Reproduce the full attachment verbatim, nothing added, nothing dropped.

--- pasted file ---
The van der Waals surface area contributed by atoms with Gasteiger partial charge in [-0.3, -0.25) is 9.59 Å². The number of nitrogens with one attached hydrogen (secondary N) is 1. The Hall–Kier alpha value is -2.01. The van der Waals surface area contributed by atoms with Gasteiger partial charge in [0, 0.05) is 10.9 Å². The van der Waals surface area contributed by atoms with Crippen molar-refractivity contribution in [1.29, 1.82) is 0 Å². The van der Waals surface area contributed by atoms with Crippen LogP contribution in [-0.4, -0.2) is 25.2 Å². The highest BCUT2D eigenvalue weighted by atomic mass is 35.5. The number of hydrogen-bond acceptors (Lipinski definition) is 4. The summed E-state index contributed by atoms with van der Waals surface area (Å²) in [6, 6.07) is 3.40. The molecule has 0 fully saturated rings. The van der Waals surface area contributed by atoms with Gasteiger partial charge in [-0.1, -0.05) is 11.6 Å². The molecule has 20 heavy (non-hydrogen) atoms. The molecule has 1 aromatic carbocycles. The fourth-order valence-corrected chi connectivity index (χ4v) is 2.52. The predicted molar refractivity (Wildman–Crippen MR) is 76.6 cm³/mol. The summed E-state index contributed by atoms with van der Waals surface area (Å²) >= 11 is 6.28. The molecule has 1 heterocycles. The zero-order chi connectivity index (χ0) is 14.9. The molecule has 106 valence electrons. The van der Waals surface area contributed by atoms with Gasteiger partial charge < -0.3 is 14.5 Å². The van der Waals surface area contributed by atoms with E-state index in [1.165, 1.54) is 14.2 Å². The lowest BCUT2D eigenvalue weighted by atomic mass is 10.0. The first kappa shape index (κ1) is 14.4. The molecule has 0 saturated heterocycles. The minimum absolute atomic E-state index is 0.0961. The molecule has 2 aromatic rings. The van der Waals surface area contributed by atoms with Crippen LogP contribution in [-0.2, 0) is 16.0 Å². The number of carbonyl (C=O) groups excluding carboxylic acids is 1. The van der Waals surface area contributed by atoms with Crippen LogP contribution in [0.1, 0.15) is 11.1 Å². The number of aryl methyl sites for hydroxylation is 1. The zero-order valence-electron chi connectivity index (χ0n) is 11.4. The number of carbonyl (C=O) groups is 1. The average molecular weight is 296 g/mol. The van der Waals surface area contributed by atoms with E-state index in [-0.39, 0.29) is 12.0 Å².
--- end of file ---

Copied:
The van der Waals surface area contributed by atoms with Gasteiger partial charge in [-0.3, -0.25) is 9.59 Å². The number of nitrogens with one attached hydrogen (secondary N) is 1. The Hall–Kier alpha value is -2.01. The van der Waals surface area contributed by atoms with Gasteiger partial charge in [0, 0.05) is 10.9 Å². The van der Waals surface area contributed by atoms with Crippen molar-refractivity contribution in [1.29, 1.82) is 0 Å². The van der Waals surface area contributed by atoms with Crippen LogP contribution in [-0.4, -0.2) is 25.2 Å². The highest BCUT2D eigenvalue weighted by atomic mass is 35.5. The number of hydrogen-bond acceptors (Lipinski definition) is 4. The summed E-state index contributed by atoms with van der Waals surface area (Å²) in [6, 6.07) is 3.40. The molecule has 0 fully saturated rings. The van der Waals surface area contributed by atoms with Gasteiger partial charge in [-0.1, -0.05) is 11.6 Å². The molecule has 20 heavy (non-hydrogen) atoms. The molecule has 1 aromatic carbocycles. The fourth-order valence-corrected chi connectivity index (χ4v) is 2.52. The predicted molar refractivity (Wildman–Crippen MR) is 76.6 cm³/mol. The summed E-state index contributed by atoms with van der Waals surface area (Å²) >= 11 is 6.28. The molecule has 1 heterocycles. The zero-order chi connectivity index (χ0) is 14.9. The molecule has 106 valence electrons. The van der Waals surface area contributed by atoms with Gasteiger partial charge < -0.3 is 14.5 Å². The van der Waals surface area contributed by atoms with E-state index in [1.165, 1.54) is 14.2 Å². The lowest BCUT2D eigenvalue weighted by atomic mass is 10.0. The first kappa shape index (κ1) is 14.4. The molecule has 0 saturated heterocycles. The minimum absolute atomic E-state index is 0.0961. The molecule has 2 aromatic rings. The van der Waals surface area contributed by atoms with Crippen LogP contribution in [-0.2, 0) is 16.0 Å². The number of carbonyl (C=O) groups excluding carboxylic acids is 1. The van der Waals surface area contributed by atoms with Crippen LogP contribution in [0.1, 0.15) is 11.1 Å². The number of aryl methyl sites for hydroxylation is 1. The zero-order valence-electron chi connectivity index (χ0n) is 11.4. The number of carbonyl (C=O) groups is 1. The average molecular weight is 296 g/mol. The van der Waals surface area contributed by atoms with E-state index in [-0.39, 0.29) is 12.0 Å².